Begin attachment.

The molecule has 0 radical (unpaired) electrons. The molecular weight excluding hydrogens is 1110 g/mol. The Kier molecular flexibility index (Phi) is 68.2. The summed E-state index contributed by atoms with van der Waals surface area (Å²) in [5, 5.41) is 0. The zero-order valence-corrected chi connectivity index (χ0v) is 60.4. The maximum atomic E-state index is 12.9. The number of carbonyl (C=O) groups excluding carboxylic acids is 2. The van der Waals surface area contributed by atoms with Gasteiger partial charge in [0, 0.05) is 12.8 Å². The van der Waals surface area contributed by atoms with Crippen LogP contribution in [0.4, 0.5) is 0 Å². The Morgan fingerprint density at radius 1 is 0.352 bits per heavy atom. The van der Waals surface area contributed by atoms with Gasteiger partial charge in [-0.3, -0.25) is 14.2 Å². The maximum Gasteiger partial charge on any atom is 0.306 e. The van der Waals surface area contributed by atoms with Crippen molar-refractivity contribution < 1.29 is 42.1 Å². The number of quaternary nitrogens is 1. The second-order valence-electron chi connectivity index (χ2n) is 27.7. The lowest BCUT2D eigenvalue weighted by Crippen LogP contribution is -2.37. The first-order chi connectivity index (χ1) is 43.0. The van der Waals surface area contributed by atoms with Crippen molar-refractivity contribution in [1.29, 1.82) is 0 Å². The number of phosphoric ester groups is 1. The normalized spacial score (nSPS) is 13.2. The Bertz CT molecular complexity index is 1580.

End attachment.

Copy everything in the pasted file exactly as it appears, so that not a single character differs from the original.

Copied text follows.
The molecule has 0 radical (unpaired) electrons. The molecular weight excluding hydrogens is 1110 g/mol. The Kier molecular flexibility index (Phi) is 68.2. The summed E-state index contributed by atoms with van der Waals surface area (Å²) in [5, 5.41) is 0. The zero-order valence-corrected chi connectivity index (χ0v) is 60.4. The maximum atomic E-state index is 12.9. The number of carbonyl (C=O) groups excluding carboxylic acids is 2. The van der Waals surface area contributed by atoms with Gasteiger partial charge in [0, 0.05) is 12.8 Å². The van der Waals surface area contributed by atoms with Crippen LogP contribution in [0.4, 0.5) is 0 Å². The Morgan fingerprint density at radius 1 is 0.352 bits per heavy atom. The van der Waals surface area contributed by atoms with Gasteiger partial charge in [-0.3, -0.25) is 14.2 Å². The maximum Gasteiger partial charge on any atom is 0.306 e. The van der Waals surface area contributed by atoms with Crippen molar-refractivity contribution < 1.29 is 42.1 Å². The number of quaternary nitrogens is 1. The second-order valence-electron chi connectivity index (χ2n) is 27.7. The lowest BCUT2D eigenvalue weighted by Crippen LogP contribution is -2.37. The first-order chi connectivity index (χ1) is 43.0. The van der Waals surface area contributed by atoms with Crippen molar-refractivity contribution in [1.29, 1.82) is 0 Å². The number of phosphoric ester groups is 1. The normalized spacial score (nSPS) is 13.2. The Bertz CT molecular complexity index is 1580.